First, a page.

Something I find irresistible about urbanism is how well the pieces fit together. It’s a logical, coherent theory of how the world of land use that works, or at least should work.
This isn’t to imply that the laws of urbanism are as immutable as the laws of physics or mathematics. E=mc2, F=ma, and (x+y)(x-y)= x2-y2 have a crystalline perfection that nothing in the living, oxygen uptake world can match. But with that exception, urbanism can be startlingly beautiful in its consistency.
Urbanists can and will argue about the small details of urban theory. Indeed, they often seem to revel in those arguments. But they’re mostly fussing over the little stuff while remaining in full agreement on the big stuff, which is why they can go out for beers after the most heated arguments.
I was reminded of this coherence when a couple of thought exercises I’d recently been mulling suddenly and unexpectedly came together to display a logical truth. Although the insight is universal, the cogitation catalyst was a proposed change in the SMART train facilities here in Petaluma.
It’s a story that’ll take me several posts to present. Today, for those not in the North Bay, I’ll summarize the back story.
As originally approved by the voters, the SMART (Sonoma Marin Area Rail Transit) train was to extend from Larkspur in Marin County to Cloverdale at the far northern end of Sonoma County. Petaluma was to have two stations, one near downtown that was to be the focus of walkable urban development and another in the northeast quadrant of town that was to serve the drivable suburban neighborhoods.
Unfortunately, that voter approval came in 2008 and was in the form of a quarter cent sales tax. With the great recession, sales tax revenues shrank abruptly and SMART was left with an unfunded mandate.
To adjust, SMART made significant adjustments to the system configuration, trimming the north and south ends of the line and dropping several stations, while promising to restore the deferred elements as soon as tax revenues allowed.
One of the deferred stations was the drivable suburban station in Petaluma, then slated for the intersection of McDowell Boulevard North and Corona Road. If not in the heart of suburban Petaluma, the proposed station location was reasonably convenient to much of Petaluma and was on a well-used Petaluma Transit route for those who would access the train by bus.
The community was disappointed by the temporary loss of the Corona Road station and has continually agitated for its restoration. But at the same time, the City prepared to make good use of the downtown station.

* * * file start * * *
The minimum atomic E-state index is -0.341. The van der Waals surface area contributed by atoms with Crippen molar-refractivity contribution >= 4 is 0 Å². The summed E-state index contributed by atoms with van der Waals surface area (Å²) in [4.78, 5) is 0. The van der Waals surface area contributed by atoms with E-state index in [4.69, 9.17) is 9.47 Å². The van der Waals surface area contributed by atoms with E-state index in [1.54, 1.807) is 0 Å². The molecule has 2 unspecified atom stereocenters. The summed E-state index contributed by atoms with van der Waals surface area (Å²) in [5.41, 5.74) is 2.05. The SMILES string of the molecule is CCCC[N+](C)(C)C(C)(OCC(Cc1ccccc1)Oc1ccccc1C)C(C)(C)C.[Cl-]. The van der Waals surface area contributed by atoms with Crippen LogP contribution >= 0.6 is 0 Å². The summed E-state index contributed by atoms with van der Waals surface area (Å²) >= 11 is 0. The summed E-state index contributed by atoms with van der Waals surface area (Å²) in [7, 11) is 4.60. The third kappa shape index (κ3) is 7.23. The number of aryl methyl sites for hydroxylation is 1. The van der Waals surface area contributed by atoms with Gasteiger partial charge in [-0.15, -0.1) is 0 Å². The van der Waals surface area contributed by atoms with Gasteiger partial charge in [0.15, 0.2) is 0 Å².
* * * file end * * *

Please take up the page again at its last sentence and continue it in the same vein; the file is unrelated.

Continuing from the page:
Using funding from the Metropolitan Transportation Commission, the City completed a master plan for development of the area immediately adjoining the downtown station. (Dual acknowledgments: I served on the Citizens’ Advisory Committee for the Petaluma Station Area Plan. Also, the Sonoma Marin Fairgrounds is within walkable distance of the downtown station and I’ve helped organize the Fairgrounds re-envisioning currently being done by Petaluma Urban Chat. So I have a dual interest in the success of the downtown station.)
The key parcel for development at the downtown station was owned by SMART. During rail construction, the parcel was put to temporary use for staging, but the community expected SMART to establish a parallel track of identifying a developer who could move ahead with transit oriented development the site as soon as the construction use was complete. Except SMART never implemented the parallel track.
So now the community had two beefs with SMART, the absence of the Corona station, which would serve those who would drive to a station, and the flagging efforts at the downtown station, which would serve those who prefer a walkable experience. Meanwhile, the date of SMART’s revenue service was coming ever closer.
A month ago, SMART announced a possible deal that would address both concerns with a single action. They would secure an alternative parcel for the drivable station. In exchange, they would grant development rights for the downtown parcel to the current owner of the alternative station location.
At first blush, it seemed a reasonable, even inspired, solution. In the first days after the announcement, the community seemed pleased with the trade-off. The downtown transit oriented development was again underway and the second station would be available sooner than anticipated.
But the honeymoon ended quickly. The new site was at the urban fringe. It couldn’t be served as easily by Petaluma Transit. It would encourage more car trips down streets that were poorly configured, near capacity, or both. The only sites for transit oriented development around the new station were outside of the Urban Growth Boundary.
The community began scratching its collective head, wondering if the deal struck by SMART had been Faustian.
That will be the jumping off point for my next couple of posts. What are the implications of putting a transit station at the urban fringe? Does the location create difficult future decisions? Is the urban fringe location a reasonable trade-off for moving the downtown development ahead? What does urbanism have to offer on the point? Do the transects that form the heart of urbanism impart insights? The answers should have application not only to Petaluma, but to all communities.
As always, your questions or comments will be appreciated. Please comment below or email me. And thanks for reading. - Dave Alden (firstname.lastname@example.org)